And right now, the Giants are acting like we all would in any of those situations theyre pissed. Not only because they lost their tight end or that they lost him to a rival. But because there's nothing they can do about it. Because as "wrong" as it might be, Belichick didn't break any rules. There are no consequences for his actions. You want to try and get even? OK, now you're playing his game. Now you're down to his level. Now you've justified his original action and have nothing left to stand on. Basically, he wins.

And that's the thing about unwritten rule breakers: It always works out in their favor. They're the one with the parking spot while you're still driving around in circles. They're fast asleep on the plane while you're wide awake watching your fourth straight episode of VH1 Storytellers. Their stomach feels better, while you're the one who needs an emergency shower. Regardless of the situation and as much as everyone else might hate them they come out on top.

And while I hate that person in real life, I love him as my football coach.

Rich can be reached at rlevine@comcastsportsnet.com. Follow Rich on Twitter at http:twitter.comrich_levine

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Celtics-Heat preview: Do C's need to bounce back from a win?

Celtics-Heat preview: Do C's need to bounce back from a win?

BOSTON – The final score on the Jumbotron Friday night said the Celtics beat the Phoenix Suns 130-120.
 
But there was a clear and undeniable sense of loss on the part of the Celtics, even if Friday’s victory was their third in a row and sixth in the past seven games.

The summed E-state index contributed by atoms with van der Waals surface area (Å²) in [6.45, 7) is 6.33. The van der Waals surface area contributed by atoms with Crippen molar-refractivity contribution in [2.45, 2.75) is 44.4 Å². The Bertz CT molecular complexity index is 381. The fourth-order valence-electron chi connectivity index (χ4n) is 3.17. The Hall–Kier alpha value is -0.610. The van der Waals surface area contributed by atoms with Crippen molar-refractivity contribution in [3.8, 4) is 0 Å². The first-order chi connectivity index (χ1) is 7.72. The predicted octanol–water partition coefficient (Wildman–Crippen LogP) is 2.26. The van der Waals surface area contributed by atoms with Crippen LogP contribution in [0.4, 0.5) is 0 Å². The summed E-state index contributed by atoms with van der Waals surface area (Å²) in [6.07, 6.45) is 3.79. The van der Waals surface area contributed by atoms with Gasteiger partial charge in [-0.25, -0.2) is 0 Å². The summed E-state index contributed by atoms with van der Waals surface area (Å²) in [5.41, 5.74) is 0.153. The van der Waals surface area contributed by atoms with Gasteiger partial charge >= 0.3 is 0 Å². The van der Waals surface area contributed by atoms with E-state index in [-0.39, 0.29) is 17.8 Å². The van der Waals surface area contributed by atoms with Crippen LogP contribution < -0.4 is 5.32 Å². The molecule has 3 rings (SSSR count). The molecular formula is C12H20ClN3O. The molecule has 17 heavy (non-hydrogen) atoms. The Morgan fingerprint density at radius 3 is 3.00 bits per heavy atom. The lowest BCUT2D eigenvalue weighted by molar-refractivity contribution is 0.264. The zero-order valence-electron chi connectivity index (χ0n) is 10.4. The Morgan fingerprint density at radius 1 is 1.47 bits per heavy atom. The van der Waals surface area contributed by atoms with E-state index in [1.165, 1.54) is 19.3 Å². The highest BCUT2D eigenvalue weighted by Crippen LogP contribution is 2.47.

The Celtics (47-26) hope to continue on their winning ways tonight against a Miami Heat team currently among a handful fighting for one of the last playoff slots, but are doing so without Dion Waiters (ankle) who has been instrumental in their surge after an 11-30 start to the season.
 
Beating the Heat (35-37) will require Boston to play better than they did against the Suns, a game Boston won, but in many ways had the feeling of defeat.
 
Yes, Devin Booker’s career-high 70 points was very much a blow – a huge blow – to the pride of a team that takes tremendous pride in its defense.
 
But the sense of a loss came in the form of purpose while playing as close to their potential as possible.
 
The Celtics fell short on both fronts Friday night.
 
Being just one game behind Cleveland (47-24) for the best record in the East, the Celtics understand getting as many wins as possible is the mindset right now.
 
But coach Brad Stevens knows that while winning is important, how the team plays is even more valuable.
 
“Like I’ve said before, I’m surprised at where we are record-wise because we’ve got to play at a higher level for 48 minutes,” Stevens said. “We just don’t do it.”
 
Is this Stevens’ way of trying to motivate his players after a not-so-great performance?
 
Or is he seriously concerned that his team isn’t as good as their record?
 
The Celtics, by their own standards, and to those of us on the outside looking in, know they are a better team than the one we saw on Friday night.
 
Not having Avery Bradley (sick) certainly hurt Boston’s efforts defensively.
 
Still, a Friday night’s game wore on, Booker’s confidence only grew and the Celtics’ desire to shut him down or at least slow him down, began to dissipate like an ice cube in hell.
 
And that’s a problem - a big problem - for a team that has to be connected at both ends of the floor for an extended period of time in order to play at the level their capable of and, most important, give them the best shot at emerging victorious in the postseason.
 
That’s why Stevens isn’t too caught up in the team’s chances of catching Cleveland, or whether they go into the playoffs riding a fat winning streak.
 
“I’m not going to get caught up in winning a couple of games in a row and all that stuff,” Stevens said. “I want to get caught up in playing well. We’ve shown ourselves capable of playing well, we have not sustained it throughout a game. And it’s been pretty consistent.”